Bottom Lambda baryon
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The Lambda baryon
- redirect was first discovered in October 1950, by V D Hopper and S Biswas of the University of Melbourne, as a neutral V particle with a proton as a decay product, thus correctly distinguishing it as a baryon rather than a meson  (i.e. different in kind from the K-meson discovered in 1947 by Rochester and Butler ); they were produced by cosmic rays and detected in photographic emulsions flown in a balloon at 70,000 ft.  Though the particle was expected to live for ~10 s, it actually survived for ~10 s. The property that caused it to live so long was dubbed strangeness and led to the discovery of the strange quark. Furthermore, these discoveries led to a principle known as the conservation of strangeness, wherein lightweight particles do not decay as quickly if they exhibit strangeness (because non-weak methods of particle decay must preserve the strangeness of the decaying baryon).
The Lambda baryon has also been observed in atomic nuclei called Hypernuclei. These nuclei contain the same number of protons and neutrons as a known nucleus, but also contains one or in rare cases two Lambda particles. In such a scenario, the Lambda slides into the center of the nucleus (it is not a proton or a neutron, and thus is not affected by the Pauli exclusion principle), and it binds the nucleus more tightly together due to its interaction via the strong force. In a lithium isotope (Λ7Li), it made the nucleus 19% smaller.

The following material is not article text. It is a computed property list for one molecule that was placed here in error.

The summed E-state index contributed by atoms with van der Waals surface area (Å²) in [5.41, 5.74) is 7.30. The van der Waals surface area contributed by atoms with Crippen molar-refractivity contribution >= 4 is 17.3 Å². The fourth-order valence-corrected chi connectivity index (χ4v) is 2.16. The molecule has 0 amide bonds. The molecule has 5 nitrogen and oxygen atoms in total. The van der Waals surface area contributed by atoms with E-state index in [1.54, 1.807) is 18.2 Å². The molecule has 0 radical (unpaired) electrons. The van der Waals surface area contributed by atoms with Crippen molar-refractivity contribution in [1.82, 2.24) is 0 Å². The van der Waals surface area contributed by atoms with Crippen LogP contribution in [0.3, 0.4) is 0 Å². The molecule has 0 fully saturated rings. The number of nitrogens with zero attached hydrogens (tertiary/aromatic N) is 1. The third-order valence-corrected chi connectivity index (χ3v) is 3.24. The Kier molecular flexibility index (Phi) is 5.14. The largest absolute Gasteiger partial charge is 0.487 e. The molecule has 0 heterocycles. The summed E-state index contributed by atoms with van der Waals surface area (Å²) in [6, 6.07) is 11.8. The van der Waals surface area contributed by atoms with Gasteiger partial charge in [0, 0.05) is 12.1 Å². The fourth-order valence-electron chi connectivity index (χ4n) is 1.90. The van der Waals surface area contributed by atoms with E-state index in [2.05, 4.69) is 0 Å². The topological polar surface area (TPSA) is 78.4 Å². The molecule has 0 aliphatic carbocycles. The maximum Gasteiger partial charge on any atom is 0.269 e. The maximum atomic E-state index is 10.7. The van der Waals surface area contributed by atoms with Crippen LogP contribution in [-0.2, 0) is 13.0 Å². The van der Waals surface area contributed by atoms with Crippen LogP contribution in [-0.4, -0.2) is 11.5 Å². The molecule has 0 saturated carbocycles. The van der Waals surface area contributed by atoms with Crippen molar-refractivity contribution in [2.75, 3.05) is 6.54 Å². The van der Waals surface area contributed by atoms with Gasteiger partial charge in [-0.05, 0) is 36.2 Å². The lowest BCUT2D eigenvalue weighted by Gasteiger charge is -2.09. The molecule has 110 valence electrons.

The symbols encountered in this lists are: I (isospin), J (total angular momentum), P (parity), Q (charge), S (strangeness), C (charmness), B′ (bottomness), T (topness), B (baryon number), u (up quark), d (down quark), s (strange quark), c (charm quark), b (bottom quark), t (top quark), as well as other subatomic particles (hover for name).
Antiparticles are not listed in the table; however, they simply would have all quarks changed to antiquarks, and Q, B, S, C, B′, T, would be of opposite signs. I, J, and P values in red have not been firmly established by experiments, but are predicted by the quark model and are consistent with the measurements. The top lambda (
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|Rest mass (MeV/c2)||I||JP||Q (e)||S||C||B'||T||Mean lifetime (s)||Commonly decays to|
||2286.46±0.14||0||1⁄2 +||+1||0||+1||0||0||(2.00±0.06)×10|| See [http://pdg.lbl.gov/2008/listings/s033.pdf
||5620.2±1.6||0||1⁄2 +||0||0||0||−1||0|| 1.409+0.055
| See [http://pdg.lbl.gov/2008/listings/s040.pdf
† ^ Particle unobserved, because the top-quark decays before it hadronizes.